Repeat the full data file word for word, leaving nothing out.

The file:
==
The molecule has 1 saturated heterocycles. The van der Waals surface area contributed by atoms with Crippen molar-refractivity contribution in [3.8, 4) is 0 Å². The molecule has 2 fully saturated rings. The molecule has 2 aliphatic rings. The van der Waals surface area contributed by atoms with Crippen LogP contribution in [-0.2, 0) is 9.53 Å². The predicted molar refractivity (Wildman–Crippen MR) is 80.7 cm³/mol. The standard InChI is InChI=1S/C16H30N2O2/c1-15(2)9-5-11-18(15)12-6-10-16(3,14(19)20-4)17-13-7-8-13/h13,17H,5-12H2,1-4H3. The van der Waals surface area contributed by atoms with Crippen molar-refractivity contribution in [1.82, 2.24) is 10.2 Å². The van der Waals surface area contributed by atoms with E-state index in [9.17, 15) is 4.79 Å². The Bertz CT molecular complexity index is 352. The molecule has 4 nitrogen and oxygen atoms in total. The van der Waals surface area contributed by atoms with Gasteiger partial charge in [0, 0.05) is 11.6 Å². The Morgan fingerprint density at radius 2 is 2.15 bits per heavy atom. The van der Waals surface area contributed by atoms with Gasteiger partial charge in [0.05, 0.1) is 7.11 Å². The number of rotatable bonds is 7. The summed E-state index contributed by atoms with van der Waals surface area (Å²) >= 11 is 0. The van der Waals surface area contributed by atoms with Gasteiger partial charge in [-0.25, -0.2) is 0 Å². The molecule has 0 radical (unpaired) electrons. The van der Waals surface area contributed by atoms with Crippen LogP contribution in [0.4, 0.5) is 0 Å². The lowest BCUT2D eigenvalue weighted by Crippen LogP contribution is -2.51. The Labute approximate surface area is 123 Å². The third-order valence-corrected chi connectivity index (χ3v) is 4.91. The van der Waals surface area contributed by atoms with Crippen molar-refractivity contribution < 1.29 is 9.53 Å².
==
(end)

The molecule has 1 saturated heterocycles. The van der Waals surface area contributed by atoms with Crippen molar-refractivity contribution in [3.8, 4) is 0 Å². The molecule has 2 fully saturated rings. The molecule has 2 aliphatic rings. The van der Waals surface area contributed by atoms with Crippen LogP contribution in [-0.2, 0) is 9.53 Å². The predicted molar refractivity (Wildman–Crippen MR) is 80.7 cm³/mol. The standard InChI is InChI=1S/C16H30N2O2/c1-15(2)9-5-11-18(15)12-6-10-16(3,14(19)20-4)17-13-7-8-13/h13,17H,5-12H2,1-4H3. The van der Waals surface area contributed by atoms with Crippen molar-refractivity contribution in [1.82, 2.24) is 10.2 Å². The van der Waals surface area contributed by atoms with E-state index in [9.17, 15) is 4.79 Å². The Bertz CT molecular complexity index is 352. The molecule has 4 nitrogen and oxygen atoms in total. The van der Waals surface area contributed by atoms with Gasteiger partial charge in [0, 0.05) is 11.6 Å². The Morgan fingerprint density at radius 2 is 2.15 bits per heavy atom. The van der Waals surface area contributed by atoms with Gasteiger partial charge in [0.05, 0.1) is 7.11 Å². The number of rotatable bonds is 7. The summed E-state index contributed by atoms with van der Waals surface area (Å²) >= 11 is 0. The van der Waals surface area contributed by atoms with Gasteiger partial charge in [-0.25, -0.2) is 0 Å². The molecule has 0 radical (unpaired) electrons. The van der Waals surface area contributed by atoms with Crippen LogP contribution in [0.4, 0.5) is 0 Å². The lowest BCUT2D eigenvalue weighted by Crippen LogP contribution is -2.51. The Labute approximate surface area is 123 Å². The third-order valence-corrected chi connectivity index (χ3v) is 4.91. The van der Waals surface area contributed by atoms with Crippen molar-refractivity contribution < 1.29 is 9.53 Å².